For the first time since 1989, there are political prisoners in Russia. Apart from the world-famous Mikhail Khodorkovsky and Platon Lebedev (former oil business partners), they include young opposition leaders who were sentenced to several years in prison for their involvement in peaceful, albeit banned, protests against the regime.

A disturbing new trend has been the introduction into legislation of the general and vague notion of “extremism,” meaning that anyone who criticizes the government or takes part in peaceful protests can be declared an “extremist.” A new, recently adopted law is also adding to the pressure on Russian and foreign nongovernmental organizations.

Beating peaceful protesters

Last month, many Russian citizens and journalists fell victim to or witnessed the brutality of the special police, who beat and arrested not only peaceful protesters, but also passersby. No fewer than 700 people were arrested and 80 beaten in Moscow and St. Petersburg, according to human rights activists.

Scared by Ukraine’s recent “Orange Revolution,” the Kremlin is using batons to beat out of Russian citizens the very idea of mass protests. Thus, the citizens of a free republic are again having hammered into their heads the idea that they are nothing but the submissive subjects of a cruel empire.

And yet, despite this authoritarian crackdown, Putin’s approval ratings continue to soar at about 80 percent. A recent poll showed that 65 percent of Russians want him to serve a third term. That would require a constitutional amendment, which Federation Council Speaker Sergey Mironov advocates.

As in Communist China, modern Russian authorities have drawn their legitimacy from strong economic growth. The bicycle frame of Russian authoritarianism stays upright as long as the economic wheels spin quickly.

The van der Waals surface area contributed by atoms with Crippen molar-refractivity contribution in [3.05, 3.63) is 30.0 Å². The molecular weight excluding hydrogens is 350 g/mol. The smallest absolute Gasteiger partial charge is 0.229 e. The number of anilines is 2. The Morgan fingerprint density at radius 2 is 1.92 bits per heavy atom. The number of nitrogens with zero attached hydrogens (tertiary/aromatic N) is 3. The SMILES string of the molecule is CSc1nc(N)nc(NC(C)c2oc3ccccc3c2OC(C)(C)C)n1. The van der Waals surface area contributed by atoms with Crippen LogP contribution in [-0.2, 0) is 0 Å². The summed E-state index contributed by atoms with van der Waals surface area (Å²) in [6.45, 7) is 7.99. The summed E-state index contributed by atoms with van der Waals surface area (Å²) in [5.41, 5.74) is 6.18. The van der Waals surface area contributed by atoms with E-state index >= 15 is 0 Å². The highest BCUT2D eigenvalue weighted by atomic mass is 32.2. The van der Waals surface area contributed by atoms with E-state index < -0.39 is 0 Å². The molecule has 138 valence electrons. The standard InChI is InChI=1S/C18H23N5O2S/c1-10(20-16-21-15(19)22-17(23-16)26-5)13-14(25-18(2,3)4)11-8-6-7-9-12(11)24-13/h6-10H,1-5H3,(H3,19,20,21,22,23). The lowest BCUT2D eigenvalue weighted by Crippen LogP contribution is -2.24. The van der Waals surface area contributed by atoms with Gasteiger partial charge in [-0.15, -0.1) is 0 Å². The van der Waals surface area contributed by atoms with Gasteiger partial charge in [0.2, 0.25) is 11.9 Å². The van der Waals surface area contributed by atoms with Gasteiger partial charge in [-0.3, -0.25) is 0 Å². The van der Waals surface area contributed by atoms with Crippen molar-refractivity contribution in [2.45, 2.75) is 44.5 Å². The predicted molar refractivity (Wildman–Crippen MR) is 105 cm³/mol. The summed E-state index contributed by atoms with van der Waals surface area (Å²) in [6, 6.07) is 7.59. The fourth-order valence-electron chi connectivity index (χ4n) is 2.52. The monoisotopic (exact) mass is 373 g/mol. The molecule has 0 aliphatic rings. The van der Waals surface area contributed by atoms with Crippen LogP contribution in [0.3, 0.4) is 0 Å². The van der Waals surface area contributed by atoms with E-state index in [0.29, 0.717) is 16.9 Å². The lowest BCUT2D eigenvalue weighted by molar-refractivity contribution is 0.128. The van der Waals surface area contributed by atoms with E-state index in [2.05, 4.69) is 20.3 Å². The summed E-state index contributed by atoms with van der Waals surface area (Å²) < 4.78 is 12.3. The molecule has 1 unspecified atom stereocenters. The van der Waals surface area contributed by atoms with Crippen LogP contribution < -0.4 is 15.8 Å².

But the Russian people, like the Chinese, are paying an ever higher price for lack of control over the government and the distorting effect of state propaganda.

The Russian population continues to decline and age. Meanwhile, corruption has increased 10-fold since 2000, while the gap between rich and poor has widened considerably. A mere 53 superwealthy Russians have concentrated in their hands a capital of $400 billion, equal to almost one-third of Russian GDP. The Russian economy depends more and more on the export of raw materials and is seriously sick from the monopolies of the biggest companies.

This cannot go on for much longer. Divisions and tensions are growing, as is the level of political and social protest. ‘Take back our freedom’

To answer these challenges, Russia needs change. Democratic institutions must be revived to place the government under effective control and reduce corruption.

Urgent structural reforms are needed in the economy as well as an active antimonopoly policy to inspire openness and competition.

The social sphere needs urgent efforts to improve our “human capital” and lower the level of social stratification, poverty, and injustice. The petrol-fueled authoritarianism of former KGB officers can hardly be relied on to realize the need for this program or to carry it out in practice.

So here in Russia we have to go on with our efforts to convince our people to be more active and demand changes for the better. Stability and prosperity are impossible in Russia without democratic control and freedom.

It is time to take back our freedom and our rights from the Kremlin pawnshop. Economic growth will be achieved far better by the hands and minds of free people than by the frenzied blows of police batons.

LR: That’s a nice bunch of words there, Mr. Ryzhkov, but answer us this — When are you simply going to shut up, stand and fight, as your ancestors did, for Russia’s survival. Words don’t mean nuthin to the malignant little troll who prowls the Kremlin’s parapets.

First Iran, Now Burma/Myanmar

The Guardian reports that Russia seems to have begun a pattern of supplying nuclear technology to rogue dictatorships. America can’t put defensive missiles in Eastern Europe, but Russia must be allowed to nuclearize Iran and Burma? Whom do they think they are kidding?